So I've been awake, writing, trying to figure out what that new direction is. I think lately I've been overthinking my writing, trying to get too clever. I'd like to get back to what I captured in Mermaid. I'd like the band to work on playing simpler (not boring, just simple), on better and stronger melodies that are really the centerpiece of the songs, on words that connect emotionally without being butt-clenchingly simple or trite, on tight arrangement with cool subtle variations and savvy playing.

Of course a lot of this is already in our material and on the album. So I guess I'm really just talking about staying the course, continuing the try to write honestly and directly.

Let me just open up this bottle of Pinot and I'll get started.


Friday, June 03, 2005


I had this plan to do a big post on the state of popular music as I see it. Alas, sloth has reared its heavy, deliberate head. Actually, it isn't so much sloth as the fact that we played a show last night and I'm really dragging.

We played at Subterranean for the Barristers Battle of the Bands, a charity show featuring bands that have at least one member in a legal profession. I guess I sort of count. It was a fun show, albeit a little sparsely attended. We played well. And it was nice to have a "live rehearsal" in advance of our show Saturday at Double Door.

The Saturday show is shaping up to be kick ass. It got some good write ups in the local papers. It's four really good bands full of good people. We have a great slot. And I have this feeling like we've been building towards a colossal show for a bit. Our last group of shows has been really strong. Even the weaker shows have been good. And we rehearsed twice this week and had the show last night, so everything should be pretty tight.

Of course now we'll probably bomb. Speaking of Double Door, there's this article in the Sun Times today. I've been hearing rumors about this situation for awhile, so it's good to finally get it out into the press with all the real information. I hope the owners are at least able to get their extension for four years. Given time, they're smart enough and well-connected enough to come up with a contingency plan for the inevitable. Heck, the name Double Door is so big they could probably move the club almost anywhere and have success.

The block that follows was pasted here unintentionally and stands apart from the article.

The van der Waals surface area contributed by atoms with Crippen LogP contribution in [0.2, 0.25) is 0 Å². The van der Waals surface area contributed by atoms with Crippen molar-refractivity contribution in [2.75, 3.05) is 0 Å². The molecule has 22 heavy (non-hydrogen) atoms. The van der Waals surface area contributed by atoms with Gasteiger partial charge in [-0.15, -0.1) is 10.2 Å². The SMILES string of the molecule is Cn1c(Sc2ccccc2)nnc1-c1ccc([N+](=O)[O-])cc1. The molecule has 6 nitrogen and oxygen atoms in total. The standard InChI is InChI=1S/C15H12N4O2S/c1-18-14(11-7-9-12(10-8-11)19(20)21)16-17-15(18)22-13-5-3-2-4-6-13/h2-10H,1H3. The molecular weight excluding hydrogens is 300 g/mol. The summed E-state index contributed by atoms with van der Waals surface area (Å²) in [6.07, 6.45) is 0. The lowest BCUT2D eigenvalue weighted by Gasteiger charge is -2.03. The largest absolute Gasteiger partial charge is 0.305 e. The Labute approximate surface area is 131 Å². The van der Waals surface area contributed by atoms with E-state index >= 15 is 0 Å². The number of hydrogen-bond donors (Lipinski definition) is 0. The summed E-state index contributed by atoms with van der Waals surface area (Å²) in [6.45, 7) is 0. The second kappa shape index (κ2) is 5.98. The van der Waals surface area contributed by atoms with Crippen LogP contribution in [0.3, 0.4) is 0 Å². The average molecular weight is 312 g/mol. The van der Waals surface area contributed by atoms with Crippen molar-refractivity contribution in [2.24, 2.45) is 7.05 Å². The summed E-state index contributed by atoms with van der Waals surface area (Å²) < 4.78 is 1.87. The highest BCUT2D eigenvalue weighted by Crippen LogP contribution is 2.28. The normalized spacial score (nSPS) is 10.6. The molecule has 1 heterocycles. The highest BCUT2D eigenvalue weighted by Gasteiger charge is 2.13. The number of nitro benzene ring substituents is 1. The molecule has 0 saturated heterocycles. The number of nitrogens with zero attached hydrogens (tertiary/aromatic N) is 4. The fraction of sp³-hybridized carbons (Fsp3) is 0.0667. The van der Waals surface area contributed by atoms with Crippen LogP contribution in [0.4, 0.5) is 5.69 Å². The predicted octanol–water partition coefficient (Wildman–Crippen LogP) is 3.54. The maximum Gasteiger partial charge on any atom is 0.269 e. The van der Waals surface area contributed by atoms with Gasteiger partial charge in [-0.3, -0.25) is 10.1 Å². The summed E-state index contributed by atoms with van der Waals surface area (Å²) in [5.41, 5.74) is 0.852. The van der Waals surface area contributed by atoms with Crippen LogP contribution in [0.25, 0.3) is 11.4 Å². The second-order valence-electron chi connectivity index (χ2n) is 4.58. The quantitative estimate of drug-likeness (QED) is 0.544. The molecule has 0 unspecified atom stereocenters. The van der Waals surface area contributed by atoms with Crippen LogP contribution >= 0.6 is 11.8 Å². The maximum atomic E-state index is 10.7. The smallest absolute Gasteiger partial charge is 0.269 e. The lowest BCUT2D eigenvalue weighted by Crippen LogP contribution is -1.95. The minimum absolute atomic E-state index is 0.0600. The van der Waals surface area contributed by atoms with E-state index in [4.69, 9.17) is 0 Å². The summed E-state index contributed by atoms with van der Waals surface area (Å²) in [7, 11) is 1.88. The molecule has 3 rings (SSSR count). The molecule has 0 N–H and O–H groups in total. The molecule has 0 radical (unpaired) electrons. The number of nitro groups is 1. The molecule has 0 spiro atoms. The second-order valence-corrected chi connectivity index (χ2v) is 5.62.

Of course I would have said the same thing about The Lounge Ax.


Wednesday, June 01, 2005

To Sleep or Not to Sleep

Been a strange, bumpy few days. Sunday, we went to a wedding. A second marriage for both participants. Very very bizarre. A good time though, which involved Heinekens, cigars, a limo ride, me singing "I've Got You Under My Skin" with an old school standards band, and a, uh, hurried cab ride home.

After we got back to the house, we met up with our tenant Dave in the backyard and sat around the fire. At some point, we noticed that Hendrix was limping really badly, not putting any pressure on his right rear leg. Not good. Alas, we weren't in any state to deal with it, so I carried him upstairs and we went to bed.

In the morning, we did a closer inspection and found a bloody contusion on his thigh. He still couldn't out any pressure on it, so we decided to go to the Emergency Care Vet Clinic to be safe. The Emergency Care Vet Clinic is a pretty horrible place. Injured animals, frantic owners... bad sounds, bad smells, people coming in with pets and leaving without them. Not nice.

But the staff was very good and professional. They took X-Rays, found no break, and found no evidence of any torn ligaments. They shaved his leg by the contusion, and found a pretty sizable bruise, so I suspect that he accidentally ran into the corner of the deck, or the stairs, or a stone. They also gave us an anti-inflammatory to help with the swelling.

Luckily, Hendrix is scheduled for his regular vet checkup tomorrow, so they said as long as he improved we could wait until then to have him inspected further. And he has improved every day, which is good. But the last few days have been spent worrying about him.

With a couple of rehearsals this week, two gigs this weekend, and a studio session, I could really use some sleep.

Alas, it looks like it's back to Insomnia-ville, a place I know well.